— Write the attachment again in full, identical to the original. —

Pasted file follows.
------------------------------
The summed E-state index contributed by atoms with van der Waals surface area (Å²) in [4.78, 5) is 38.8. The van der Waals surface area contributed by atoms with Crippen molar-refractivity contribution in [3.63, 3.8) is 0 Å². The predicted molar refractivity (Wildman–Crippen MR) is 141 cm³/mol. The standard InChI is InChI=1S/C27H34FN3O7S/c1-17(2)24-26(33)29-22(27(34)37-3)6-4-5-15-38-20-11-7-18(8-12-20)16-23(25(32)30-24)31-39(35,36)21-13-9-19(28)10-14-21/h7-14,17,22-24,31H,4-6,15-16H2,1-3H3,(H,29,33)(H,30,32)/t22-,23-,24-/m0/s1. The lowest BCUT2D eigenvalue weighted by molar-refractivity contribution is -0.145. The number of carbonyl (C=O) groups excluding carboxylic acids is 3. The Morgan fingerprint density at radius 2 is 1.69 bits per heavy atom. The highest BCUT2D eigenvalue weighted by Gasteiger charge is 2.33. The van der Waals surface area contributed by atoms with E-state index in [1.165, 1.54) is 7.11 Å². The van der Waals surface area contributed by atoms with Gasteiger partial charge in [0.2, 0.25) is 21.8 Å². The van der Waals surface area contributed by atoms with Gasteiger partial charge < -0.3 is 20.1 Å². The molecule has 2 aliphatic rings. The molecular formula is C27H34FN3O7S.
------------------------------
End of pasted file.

The summed E-state index contributed by atoms with van der Waals surface area (Å²) in [4.78, 5) is 38.8. The van der Waals surface area contributed by atoms with Crippen molar-refractivity contribution in [3.63, 3.8) is 0 Å². The predicted molar refractivity (Wildman–Crippen MR) is 141 cm³/mol. The standard InChI is InChI=1S/C27H34FN3O7S/c1-17(2)24-26(33)29-22(27(34)37-3)6-4-5-15-38-20-11-7-18(8-12-20)16-23(25(32)30-24)31-39(35,36)21-13-9-19(28)10-14-21/h7-14,17,22-24,31H,4-6,15-16H2,1-3H3,(H,29,33)(H,30,32)/t22-,23-,24-/m0/s1. The lowest BCUT2D eigenvalue weighted by molar-refractivity contribution is -0.145. The number of carbonyl (C=O) groups excluding carboxylic acids is 3. The Morgan fingerprint density at radius 2 is 1.69 bits per heavy atom. The highest BCUT2D eigenvalue weighted by Gasteiger charge is 2.33. The van der Waals surface area contributed by atoms with E-state index in [1.165, 1.54) is 7.11 Å². The van der Waals surface area contributed by atoms with Gasteiger partial charge in [0.2, 0.25) is 21.8 Å². The van der Waals surface area contributed by atoms with Gasteiger partial charge < -0.3 is 20.1 Å². The molecule has 2 aliphatic rings. The molecular formula is C27H34FN3O7S.